Obama seeks Congress approval on military action against ISIL

The draft appeared to be an attempt to tread the middle ground between the demands of Republican and Democrats.

NEW YORK // Barack Obama formally asked the United States Congress on Wednesday to pass a new legal authorisation for military action against ISIL extremists that would be limited to three years.

The draft bill also opens the door for US combat forces in Syria and Iraq in “limited circumstances” while prohibiting “enduring offensive ground combat operations”.

The White House draft appeared to be an attempt to tread the middle ground between the demands of Republican hawks who have criticised Mr Obama for not committing enough resources to fight ISIL and Democrats who have been deeply wary of entering another conflict in the Middle East just as the US president has tried to draw 14 years of war to a close.

For opposite reasons, legislators from both parties have called on Mr Obama to seek their cooperation in drafting the new law, and though the White House has said it is already on firm legal footing in launching attacks on ISIL, it appears to be finally acceding to those demands.

In a letter delivered to legislators on Wednesday, the US president asked congress to pass into law an authorisation drafted by the White House that “would provide the flexibility to conduct ground combat operations in other, more limited circumstances, such as rescue operations involving US or coalition personnel or the use of special operations forces to take military action against ISIL leadership”.

The White House draft would also allow US special forces advisers working with Iraqi forces to take a more involved role on the front lines of the war against ISIL, which US military commanders have been calling for.

“It would also authorise the use of US forces in situations where ground combat operations are not expected or intended, such as intelligence collection and sharing, missions to enable kinetic strikes, or the provision of operational planning and other forms of advice and assistance to partner forces,” the letter stated.

In an ironic twist, Mr Obama’s draft skewed much closer to the position of Republicans, who have virulently opposed every other White House initiative but who appeared to largely support the proposal.

“I appreciate the president following the long tradition of seeking authorisation for the use of military force from Congress,” Republican Senator Bob Corker, the chairman of the senate foreign relations committee, said in a statement.

“It also will be important that the president exert leadership, lay out a clear strategy for confronting the threat posed by ISIL, and do the hard work of making the case to the American people why this fight is necessary and one we must win.”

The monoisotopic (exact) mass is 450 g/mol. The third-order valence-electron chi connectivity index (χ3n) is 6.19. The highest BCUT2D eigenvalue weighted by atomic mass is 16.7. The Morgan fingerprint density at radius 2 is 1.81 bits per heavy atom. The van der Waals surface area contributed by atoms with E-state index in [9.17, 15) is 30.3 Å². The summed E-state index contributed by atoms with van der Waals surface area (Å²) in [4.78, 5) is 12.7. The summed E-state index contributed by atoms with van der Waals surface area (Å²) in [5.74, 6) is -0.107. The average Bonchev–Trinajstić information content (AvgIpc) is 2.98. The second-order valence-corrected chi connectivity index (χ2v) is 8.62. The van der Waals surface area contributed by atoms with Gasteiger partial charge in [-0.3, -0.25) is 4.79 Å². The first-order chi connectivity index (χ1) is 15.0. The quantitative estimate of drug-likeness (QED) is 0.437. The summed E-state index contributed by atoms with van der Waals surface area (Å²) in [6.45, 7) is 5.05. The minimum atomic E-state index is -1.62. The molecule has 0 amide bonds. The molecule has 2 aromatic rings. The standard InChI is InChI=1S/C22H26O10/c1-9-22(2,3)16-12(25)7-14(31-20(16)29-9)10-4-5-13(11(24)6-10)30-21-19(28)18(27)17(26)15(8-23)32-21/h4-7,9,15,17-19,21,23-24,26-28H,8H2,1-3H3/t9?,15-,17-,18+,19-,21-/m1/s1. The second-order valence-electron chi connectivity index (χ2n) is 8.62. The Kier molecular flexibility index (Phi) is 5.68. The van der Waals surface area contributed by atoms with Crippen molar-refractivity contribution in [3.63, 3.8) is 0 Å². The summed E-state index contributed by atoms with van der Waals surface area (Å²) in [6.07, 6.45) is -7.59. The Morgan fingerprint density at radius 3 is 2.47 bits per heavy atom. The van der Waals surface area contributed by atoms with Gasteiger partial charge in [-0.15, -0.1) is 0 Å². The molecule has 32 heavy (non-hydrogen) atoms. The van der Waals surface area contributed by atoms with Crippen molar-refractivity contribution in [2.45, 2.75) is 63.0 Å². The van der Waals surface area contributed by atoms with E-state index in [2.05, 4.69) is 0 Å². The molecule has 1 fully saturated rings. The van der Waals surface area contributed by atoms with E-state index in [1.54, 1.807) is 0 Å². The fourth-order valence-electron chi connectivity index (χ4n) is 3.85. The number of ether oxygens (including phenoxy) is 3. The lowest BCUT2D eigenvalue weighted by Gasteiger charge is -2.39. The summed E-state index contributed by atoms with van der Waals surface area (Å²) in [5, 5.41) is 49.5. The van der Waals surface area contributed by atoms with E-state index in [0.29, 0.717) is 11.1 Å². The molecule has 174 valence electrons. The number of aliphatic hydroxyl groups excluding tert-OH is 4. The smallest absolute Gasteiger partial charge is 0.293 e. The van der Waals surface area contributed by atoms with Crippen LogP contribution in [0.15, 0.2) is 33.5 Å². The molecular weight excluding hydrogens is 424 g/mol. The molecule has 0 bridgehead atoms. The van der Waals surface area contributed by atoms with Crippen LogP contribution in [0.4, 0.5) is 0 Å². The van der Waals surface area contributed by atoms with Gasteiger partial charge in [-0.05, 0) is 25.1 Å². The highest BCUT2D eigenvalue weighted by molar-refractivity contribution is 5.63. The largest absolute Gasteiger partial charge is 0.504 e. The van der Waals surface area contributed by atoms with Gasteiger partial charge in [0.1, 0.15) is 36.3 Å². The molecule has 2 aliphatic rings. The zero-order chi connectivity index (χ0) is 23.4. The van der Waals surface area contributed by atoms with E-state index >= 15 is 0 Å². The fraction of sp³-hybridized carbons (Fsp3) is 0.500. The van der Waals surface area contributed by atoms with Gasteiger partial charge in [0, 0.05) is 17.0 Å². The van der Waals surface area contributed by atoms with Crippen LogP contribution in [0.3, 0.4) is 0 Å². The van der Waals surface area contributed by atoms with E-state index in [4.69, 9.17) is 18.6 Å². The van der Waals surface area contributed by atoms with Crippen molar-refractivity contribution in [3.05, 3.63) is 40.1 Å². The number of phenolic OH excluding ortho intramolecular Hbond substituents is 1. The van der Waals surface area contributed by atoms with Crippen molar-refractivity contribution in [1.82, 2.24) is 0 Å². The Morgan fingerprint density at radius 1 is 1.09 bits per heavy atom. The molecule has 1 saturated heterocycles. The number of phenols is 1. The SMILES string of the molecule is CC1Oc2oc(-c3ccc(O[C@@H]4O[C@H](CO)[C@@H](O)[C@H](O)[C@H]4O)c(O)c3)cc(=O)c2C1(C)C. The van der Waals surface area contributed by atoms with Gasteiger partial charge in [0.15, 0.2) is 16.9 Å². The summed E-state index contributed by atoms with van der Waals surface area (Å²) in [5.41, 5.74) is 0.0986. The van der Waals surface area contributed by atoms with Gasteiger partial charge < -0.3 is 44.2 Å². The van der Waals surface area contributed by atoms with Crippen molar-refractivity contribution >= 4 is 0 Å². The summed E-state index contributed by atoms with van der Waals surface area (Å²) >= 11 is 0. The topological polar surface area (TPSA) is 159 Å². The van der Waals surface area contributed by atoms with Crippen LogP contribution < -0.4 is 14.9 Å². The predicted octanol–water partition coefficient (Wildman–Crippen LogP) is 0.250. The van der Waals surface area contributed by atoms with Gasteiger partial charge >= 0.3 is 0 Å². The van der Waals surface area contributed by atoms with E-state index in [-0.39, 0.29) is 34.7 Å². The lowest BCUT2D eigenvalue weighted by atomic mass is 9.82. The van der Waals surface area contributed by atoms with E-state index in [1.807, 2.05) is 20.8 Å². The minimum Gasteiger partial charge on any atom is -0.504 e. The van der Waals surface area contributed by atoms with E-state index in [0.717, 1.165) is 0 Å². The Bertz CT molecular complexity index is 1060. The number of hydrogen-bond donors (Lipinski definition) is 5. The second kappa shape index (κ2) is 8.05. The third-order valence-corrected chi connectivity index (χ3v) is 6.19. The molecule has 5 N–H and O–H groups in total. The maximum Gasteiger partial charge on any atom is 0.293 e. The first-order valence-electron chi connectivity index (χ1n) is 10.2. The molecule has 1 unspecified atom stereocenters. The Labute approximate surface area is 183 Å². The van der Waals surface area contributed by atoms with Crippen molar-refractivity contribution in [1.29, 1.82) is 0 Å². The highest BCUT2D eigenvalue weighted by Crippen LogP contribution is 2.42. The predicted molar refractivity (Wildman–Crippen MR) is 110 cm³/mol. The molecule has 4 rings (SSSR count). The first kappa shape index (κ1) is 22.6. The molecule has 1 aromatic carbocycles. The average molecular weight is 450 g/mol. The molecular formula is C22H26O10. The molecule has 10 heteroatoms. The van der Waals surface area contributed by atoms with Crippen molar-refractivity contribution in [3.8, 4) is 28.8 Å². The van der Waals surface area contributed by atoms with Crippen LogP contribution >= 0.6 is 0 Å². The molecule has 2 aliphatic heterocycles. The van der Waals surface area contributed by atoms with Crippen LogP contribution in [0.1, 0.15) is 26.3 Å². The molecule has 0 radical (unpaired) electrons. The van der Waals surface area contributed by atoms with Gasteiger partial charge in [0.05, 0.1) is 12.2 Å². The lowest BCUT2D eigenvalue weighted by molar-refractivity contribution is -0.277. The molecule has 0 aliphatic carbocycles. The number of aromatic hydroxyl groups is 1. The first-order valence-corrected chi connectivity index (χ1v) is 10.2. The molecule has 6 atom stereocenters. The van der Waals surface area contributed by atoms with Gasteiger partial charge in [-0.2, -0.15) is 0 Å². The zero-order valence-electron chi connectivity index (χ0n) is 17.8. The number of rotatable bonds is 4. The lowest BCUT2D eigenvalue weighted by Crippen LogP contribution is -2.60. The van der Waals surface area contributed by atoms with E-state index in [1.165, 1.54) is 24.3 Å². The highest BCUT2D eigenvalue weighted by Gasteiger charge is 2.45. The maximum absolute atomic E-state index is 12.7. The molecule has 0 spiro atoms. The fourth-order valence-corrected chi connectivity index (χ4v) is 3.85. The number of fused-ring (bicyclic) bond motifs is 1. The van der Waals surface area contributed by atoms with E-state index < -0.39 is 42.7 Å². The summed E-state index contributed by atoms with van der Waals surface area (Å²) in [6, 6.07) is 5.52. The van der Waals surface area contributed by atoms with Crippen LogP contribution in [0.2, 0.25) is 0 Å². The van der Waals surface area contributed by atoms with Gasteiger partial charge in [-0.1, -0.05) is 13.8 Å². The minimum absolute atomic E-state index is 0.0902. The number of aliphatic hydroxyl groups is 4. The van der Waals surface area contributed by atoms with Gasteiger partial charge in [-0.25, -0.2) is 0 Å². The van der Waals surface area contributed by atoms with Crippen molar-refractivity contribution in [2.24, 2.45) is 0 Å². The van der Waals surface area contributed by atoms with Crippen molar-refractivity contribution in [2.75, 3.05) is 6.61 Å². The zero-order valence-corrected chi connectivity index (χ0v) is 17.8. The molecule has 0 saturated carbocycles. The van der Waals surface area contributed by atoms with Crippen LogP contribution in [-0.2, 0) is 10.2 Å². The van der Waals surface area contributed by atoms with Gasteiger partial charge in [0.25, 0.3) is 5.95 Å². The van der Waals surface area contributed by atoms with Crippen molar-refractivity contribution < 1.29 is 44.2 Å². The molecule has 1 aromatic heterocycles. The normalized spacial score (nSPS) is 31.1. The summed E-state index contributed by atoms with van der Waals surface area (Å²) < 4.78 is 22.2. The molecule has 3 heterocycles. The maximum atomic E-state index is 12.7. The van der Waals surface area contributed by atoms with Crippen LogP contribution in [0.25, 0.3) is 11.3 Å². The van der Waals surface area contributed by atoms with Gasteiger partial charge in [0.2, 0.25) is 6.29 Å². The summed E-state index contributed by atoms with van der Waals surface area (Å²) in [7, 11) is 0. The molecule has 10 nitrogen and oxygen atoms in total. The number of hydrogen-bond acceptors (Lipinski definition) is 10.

While Mr Corker said his committee would quickly begin hearings on the draft, there is expected to be a prolonged, perhaps months-long, debate in congress over the language of the bill and its parameters.

The White House draft would not limit the fight to Iraq or Syria and requests the authority to fight not only ISIL, but also “associated persons or forces”, wherever they may be, according to the draft bill, which defines such forces as “individuals and organisations fighting for, on behalf of, or alongside ISIL or any closely-related successor entity”.

Such flexible language is precisely what Democratic lawmakers want to avoid, and Mr Obama will face a much more difficult task convincing his fellow party members, who have been voicing their frustration with the president’s draft over the past week as the White House consulted with Capitol Hill.

If approved, the law would repeal the 2002 war authorisation passed by congress that allowed the invasion and occupation of Iraq. The new law would end in 2018 and require the next US administration to take up the debate again before the law expires.

But the draft does not address one of the central reasons why Democrats — including, in the past, Mr Obama himself — have called for a new war law: repealing of the 2001 authorisation granted by congress that the George W Bush administration and current White House have relied upon to conduct military operations against Al Qaeda and its affiliates across the world, and now against ISIL.

Critics say the law is too wide-reaching and has been stretched far beyond its original intent, allowing for constitutionally questionable military action, such as drone strikes against US citizens without due process.

“I look forward to engaging Congress and the American people in efforts to refine, and ultimately repeal, the AUMF’s [2001 authorisation of military force] mandate,” Mr Obama said two years ago. “And I will not sign laws designed to expand this mandate further.”

Democratic critics allege that by not repealing the 2001 law, and by passing an additional, wide-reaching, authorisation, Mr Obama is doing the opposite of what he promised.